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Discussion Starter · #1 ·
Thought I would start a new thread as it was a complete drift on the other one and others might find this interesting.Those of you who do test your Meat herds test the adults once a year? Do you test for CL,CAE,Johnnes all these or just a couple. My foundation does were vaccinated for CL so should always test positive right. What about their kids do they pass on any immunity to this? If you have a doe who tests positive for CAE do you bottle feed her kids as the dairy people do or do you cull her?
 

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We have tested ours and two came back borderline, well to me that's too close to positive so we are pulling the kids and bottling them. She has a doe from a previous season and we have pulled her kids as well. We have one more that was borderline to kid yet, and we will pull them also. It is sad because we absolutely love these does but the rest of the herd has been testing neg. and thats the way I want to try to keep it.
We have never had to pull any kids before, and it is sad to hear the mommies crying for their babies so it's a little heartbreaking.
Mellissa
You can see their kids on the post thats is : We are seeing black and white!
 

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We test annually for CL and CAE. However, we don't test for Johnnes. Should we? You mentioned a borderline test on CL...what would that look like or mean?
 

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We learned to pull our own blood samples two years ago; it is really quite easy. So we get together as a small group and help each other (whomever wants testing done that round) pull the blood, etc. Then one person sends the whole group of samples in to UC Davis. We get the results back in just a week or two. So we've tested 4 or 5 times now....good insurance in my book and FAR CHEAPER than having the vet do it. I just looked at an inexpensive goat on craigslist. When I found out what herd it came from, I politely declined since I know they don't test, and I know they've bought animals from another herd east of here that definitely HAD CL. The animal might be inexpensive, but the possible "luggage" it would bring onto the place could ruin me.
 

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Since I am new to dairy goats and just building a clientele, I pay the vet to come and pull the blood and send it to the lab for tests. This way they get to do the once-over on everyone and catch anything I missed or answer any of my many questions I haven't answered on my own (or give another opinion to the answers I did find). I will pull blood myself when I am established or when I need to run tests in between annual tests. I am actually getting ready to do pregnancy tests now and will be asking for a few other analyses with the samples at the same time.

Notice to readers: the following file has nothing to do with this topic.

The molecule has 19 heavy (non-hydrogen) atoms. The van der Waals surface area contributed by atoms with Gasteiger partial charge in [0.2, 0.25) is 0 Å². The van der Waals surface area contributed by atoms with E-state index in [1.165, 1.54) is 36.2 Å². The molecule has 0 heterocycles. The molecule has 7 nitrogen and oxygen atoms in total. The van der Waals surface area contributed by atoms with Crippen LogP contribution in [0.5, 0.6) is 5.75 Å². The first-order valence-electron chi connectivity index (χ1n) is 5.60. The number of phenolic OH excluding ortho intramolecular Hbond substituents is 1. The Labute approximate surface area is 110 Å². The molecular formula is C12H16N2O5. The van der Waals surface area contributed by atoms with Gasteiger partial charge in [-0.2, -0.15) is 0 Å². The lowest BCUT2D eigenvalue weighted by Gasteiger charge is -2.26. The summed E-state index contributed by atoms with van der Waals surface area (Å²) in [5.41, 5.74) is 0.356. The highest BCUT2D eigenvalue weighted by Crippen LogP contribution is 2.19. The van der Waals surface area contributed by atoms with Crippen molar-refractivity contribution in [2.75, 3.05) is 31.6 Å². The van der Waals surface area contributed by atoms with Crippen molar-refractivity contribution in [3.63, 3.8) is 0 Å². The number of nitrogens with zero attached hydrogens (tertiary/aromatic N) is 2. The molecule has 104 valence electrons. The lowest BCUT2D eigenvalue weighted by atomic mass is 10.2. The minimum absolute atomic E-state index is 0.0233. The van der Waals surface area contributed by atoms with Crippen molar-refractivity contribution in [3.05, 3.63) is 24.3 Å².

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I am using biotracking.com this year, I love that they give you actual titers so you can track them from test to test...a rise even if she is negative would give you a warning to perhaps run a PCR test on the doe, especially if you didn't raise her yourself.

I don't run Johnnes, if you look at the tests they are meaningless except at necropsy.

I pull the blood myself and send it in myself, I only use my vet when selling show stock for bigger money or a valuable buck, this way the vet can read the tattoo, pull the blood, send it in and get back the results without me touching it...which she then would use if it was ever a problem after the sale...it's part of my contract. vicki
 

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We alternate between pulling blood ourselves & the vet. Vet pulled leaves little to be questioned by a buyer. We've used Waddle, Cornell, and PAVL. We'll check out biotracking for the next draw.
HF
 

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Discussion Starter · #11 ·
We learned to pull our own blood samples two years ago; it is really quite easy. So we get together as a small group and help each other (whomever wants testing done that round) pull the blood, etc. Then one person sends the whole group of samples in to UC Davis. We get the results back in just a week or two. So we've tested 4 or 5 times now....good insurance in my book and FAR CHEAPER than having the vet do it. I just looked at an inexpensive goat on craigslist. When I found out what herd it came from, I politely declined since I know they don't test, and I know they've bought animals from another herd east of here that definitely HAD CL. The animal might be inexpensive, but the possible "luggage" it would bring onto the place could ruin me.
Unfortunately I am the only one in my area who raises anything but brush goats. So I am on my own.Our large animal vets will come out for goats but only know what the books told them at UGA.They would draw blood I am sure but at what cost.Cost me 600.00 for a cleaning and leg bandaging of a wound on a horse.DH is of little use in this area. I haven't bought goats in 4 years and we don't show so what ever we get is already here. I am looking for a new Boer buck this year. All of mine are preggers right now so I will probably try to catch everyone up in the spring. My foundation does were all vacinated for CL so they would always test pos. right. How about their kids??
 
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